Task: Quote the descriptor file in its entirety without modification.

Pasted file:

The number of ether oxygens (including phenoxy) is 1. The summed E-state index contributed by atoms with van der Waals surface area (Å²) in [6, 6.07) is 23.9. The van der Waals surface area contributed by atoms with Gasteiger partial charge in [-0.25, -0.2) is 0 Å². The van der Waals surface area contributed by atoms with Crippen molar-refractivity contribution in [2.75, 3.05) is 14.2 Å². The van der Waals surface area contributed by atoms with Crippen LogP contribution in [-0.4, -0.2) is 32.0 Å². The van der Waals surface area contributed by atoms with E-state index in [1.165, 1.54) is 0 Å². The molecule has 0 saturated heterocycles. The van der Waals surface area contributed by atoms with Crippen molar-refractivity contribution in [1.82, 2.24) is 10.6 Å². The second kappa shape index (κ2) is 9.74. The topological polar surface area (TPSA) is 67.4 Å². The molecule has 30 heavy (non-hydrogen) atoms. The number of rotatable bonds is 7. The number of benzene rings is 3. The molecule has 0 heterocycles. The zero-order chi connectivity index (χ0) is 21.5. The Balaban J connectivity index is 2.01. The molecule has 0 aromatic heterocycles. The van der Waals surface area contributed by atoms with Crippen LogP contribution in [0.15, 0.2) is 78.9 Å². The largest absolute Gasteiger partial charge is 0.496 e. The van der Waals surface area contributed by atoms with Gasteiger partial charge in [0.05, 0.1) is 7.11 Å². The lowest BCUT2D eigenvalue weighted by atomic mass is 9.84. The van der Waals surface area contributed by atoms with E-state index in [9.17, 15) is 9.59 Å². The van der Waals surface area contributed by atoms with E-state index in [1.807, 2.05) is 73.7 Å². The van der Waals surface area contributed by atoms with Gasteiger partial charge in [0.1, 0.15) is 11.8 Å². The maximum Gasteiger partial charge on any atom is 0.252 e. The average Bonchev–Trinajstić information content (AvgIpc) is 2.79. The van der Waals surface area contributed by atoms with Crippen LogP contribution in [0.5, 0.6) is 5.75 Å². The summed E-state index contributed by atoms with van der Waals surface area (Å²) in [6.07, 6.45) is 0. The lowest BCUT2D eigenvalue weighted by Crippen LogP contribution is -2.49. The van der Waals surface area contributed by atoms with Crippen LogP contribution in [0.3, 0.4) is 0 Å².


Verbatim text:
The number of ether oxygens (including phenoxy) is 1. The summed E-state index contributed by atoms with van der Waals surface area (Å²) in [6, 6.07) is 23.9. The van der Waals surface area contributed by atoms with Gasteiger partial charge in [-0.25, -0.2) is 0 Å². The van der Waals surface area contributed by atoms with Crippen molar-refractivity contribution in [2.75, 3.05) is 14.2 Å². The van der Waals surface area contributed by atoms with Crippen LogP contribution in [-0.4, -0.2) is 32.0 Å². The van der Waals surface area contributed by atoms with E-state index in [1.165, 1.54) is 0 Å². The molecule has 0 saturated heterocycles. The van der Waals surface area contributed by atoms with Crippen molar-refractivity contribution in [1.82, 2.24) is 10.6 Å². The second kappa shape index (κ2) is 9.74. The topological polar surface area (TPSA) is 67.4 Å². The molecule has 30 heavy (non-hydrogen) atoms. The number of rotatable bonds is 7. The number of benzene rings is 3. The molecule has 0 heterocycles. The zero-order chi connectivity index (χ0) is 21.5. The Balaban J connectivity index is 2.01. The molecule has 0 aromatic heterocycles. The van der Waals surface area contributed by atoms with Crippen LogP contribution in [0.15, 0.2) is 78.9 Å². The largest absolute Gasteiger partial charge is 0.496 e. The van der Waals surface area contributed by atoms with Gasteiger partial charge in [0.05, 0.1) is 7.11 Å². The lowest BCUT2D eigenvalue weighted by atomic mass is 9.84. The van der Waals surface area contributed by atoms with E-state index in [9.17, 15) is 9.59 Å². The van der Waals surface area contributed by atoms with E-state index in [1.807, 2.05) is 73.7 Å². The van der Waals surface area contributed by atoms with Gasteiger partial charge in [0.1, 0.15) is 11.8 Å². The maximum Gasteiger partial charge on any atom is 0.252 e. The average Bonchev–Trinajstić information content (AvgIpc) is 2.79. The van der Waals surface area contributed by atoms with Crippen LogP contribution in [0.5, 0.6) is 5.75 Å². The summed E-state index contributed by atoms with van der Waals surface area (Å²) in [6.07, 6.45) is 0. The lowest BCUT2D eigenvalue weighted by Crippen LogP contribution is -2.49. The van der Waals surface area contributed by atoms with Crippen LogP contribution in [0.3, 0.4) is 0 Å².